The structural beams overhead were also reimagined as a tic-tac-toe grid for wired glass doors. And the sliding doors mean the spaces can be closed off or opened up.
Upstairs_ also introduced a 4.5-metre dining counter, a lounge area and a reading room to the T-shaped living area.
As a nod to the apartment and building’s history, the original embossed-metal unit numbers were repurposed for the entrance.
Rethinking the layout is an effective way of catering to specific lifestyle needs. In this case, two bedrooms in a four-bedroom resale apartment at Robertson Quay were removed and absorbed into its living area.
The extra space is now occupied by a newly created lounge area that connects the living and dining areas. A free-flowing arrangement like this, accented by walls in colours and textures, is perfect for the couple who entertains frequently.
Design by Studio Wills + Architects
Once decked out in cream and lime green, this old walk-up is now a sleek abode with wood finishes, black slate tiles and black tinted mirror panels by Metaphor Studio, which retained the three bedrooms in its new design.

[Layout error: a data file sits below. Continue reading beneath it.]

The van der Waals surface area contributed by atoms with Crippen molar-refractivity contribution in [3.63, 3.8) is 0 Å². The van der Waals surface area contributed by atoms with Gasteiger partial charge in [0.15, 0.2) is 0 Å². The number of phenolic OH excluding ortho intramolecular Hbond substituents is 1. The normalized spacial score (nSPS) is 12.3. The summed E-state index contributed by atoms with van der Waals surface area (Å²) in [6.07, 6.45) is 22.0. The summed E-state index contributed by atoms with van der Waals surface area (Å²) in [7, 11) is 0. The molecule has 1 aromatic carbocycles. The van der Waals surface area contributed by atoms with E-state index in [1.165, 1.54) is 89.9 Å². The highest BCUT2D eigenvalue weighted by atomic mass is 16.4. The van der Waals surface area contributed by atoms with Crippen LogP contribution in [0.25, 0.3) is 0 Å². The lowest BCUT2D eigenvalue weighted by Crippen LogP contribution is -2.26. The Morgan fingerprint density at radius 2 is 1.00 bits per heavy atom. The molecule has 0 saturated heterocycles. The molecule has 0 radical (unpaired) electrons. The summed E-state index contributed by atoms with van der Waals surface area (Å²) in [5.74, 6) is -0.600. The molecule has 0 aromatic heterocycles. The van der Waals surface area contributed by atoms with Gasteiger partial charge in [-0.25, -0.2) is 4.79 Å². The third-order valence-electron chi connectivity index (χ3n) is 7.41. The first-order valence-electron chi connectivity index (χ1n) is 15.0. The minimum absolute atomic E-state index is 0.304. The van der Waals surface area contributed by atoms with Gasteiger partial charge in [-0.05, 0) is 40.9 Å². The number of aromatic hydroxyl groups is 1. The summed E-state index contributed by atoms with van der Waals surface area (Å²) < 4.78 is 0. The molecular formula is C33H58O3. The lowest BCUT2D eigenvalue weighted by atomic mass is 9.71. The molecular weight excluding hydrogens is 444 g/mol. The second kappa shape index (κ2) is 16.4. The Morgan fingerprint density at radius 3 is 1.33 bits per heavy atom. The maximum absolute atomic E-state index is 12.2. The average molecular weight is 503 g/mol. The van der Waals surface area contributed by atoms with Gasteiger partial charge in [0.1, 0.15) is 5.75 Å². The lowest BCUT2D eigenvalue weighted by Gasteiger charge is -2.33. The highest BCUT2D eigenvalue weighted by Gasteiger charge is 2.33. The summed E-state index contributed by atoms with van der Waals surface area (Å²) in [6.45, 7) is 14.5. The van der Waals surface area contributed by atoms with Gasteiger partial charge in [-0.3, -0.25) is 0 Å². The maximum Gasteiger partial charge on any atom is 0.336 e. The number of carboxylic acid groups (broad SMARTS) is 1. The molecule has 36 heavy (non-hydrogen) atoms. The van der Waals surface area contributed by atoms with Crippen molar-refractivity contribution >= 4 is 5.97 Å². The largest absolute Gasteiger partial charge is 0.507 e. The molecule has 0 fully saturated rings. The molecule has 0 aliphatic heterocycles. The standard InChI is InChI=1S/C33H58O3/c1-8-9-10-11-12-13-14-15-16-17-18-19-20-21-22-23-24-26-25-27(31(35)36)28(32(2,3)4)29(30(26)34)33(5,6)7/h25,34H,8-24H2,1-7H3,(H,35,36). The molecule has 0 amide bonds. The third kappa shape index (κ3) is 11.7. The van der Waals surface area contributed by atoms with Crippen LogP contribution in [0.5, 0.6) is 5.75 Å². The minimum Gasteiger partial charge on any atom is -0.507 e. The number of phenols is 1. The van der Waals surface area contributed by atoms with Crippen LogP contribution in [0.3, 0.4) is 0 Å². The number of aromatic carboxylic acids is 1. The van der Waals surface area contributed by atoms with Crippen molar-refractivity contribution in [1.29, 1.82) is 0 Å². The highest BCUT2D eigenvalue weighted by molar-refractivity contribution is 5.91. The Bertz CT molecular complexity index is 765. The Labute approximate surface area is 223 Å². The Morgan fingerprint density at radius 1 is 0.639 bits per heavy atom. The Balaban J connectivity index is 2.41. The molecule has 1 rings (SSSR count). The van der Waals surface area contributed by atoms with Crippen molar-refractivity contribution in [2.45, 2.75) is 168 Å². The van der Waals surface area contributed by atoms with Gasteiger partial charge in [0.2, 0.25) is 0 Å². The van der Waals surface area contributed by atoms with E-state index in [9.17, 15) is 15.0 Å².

By removing several walls, including those in the storeroom and kitchen, the space planning now includes a host of storage solutions, as well as privacy with a camouflaged entrance to the bedrooms.
Primarily, the home is designed for frequent large gatherings. An island in the kitchen, customised for more seating, is great for when the family entertains.
“All built-in storage compartments were carefully configured in the wall panelling design for the entire interior. It appears as a single entity that stretches from the entrance and all the way to the service yard located beyond the kitchen,” says creative director Stephen Goh.
This condominium apartment now wears a chic palette of white and black. Studio XMSL catered to the owners’ preference for a light and airy aesthetic with white finishes and contemporary European trimmings.
Fittings, furniture and furnishings all contribute to the sense of lightness. For instance, a TV console feature wall of rare white marble finished in an acid wash creates visual impact in this largely black and white space. And furniture in dark walnut imbue warmth and contrast.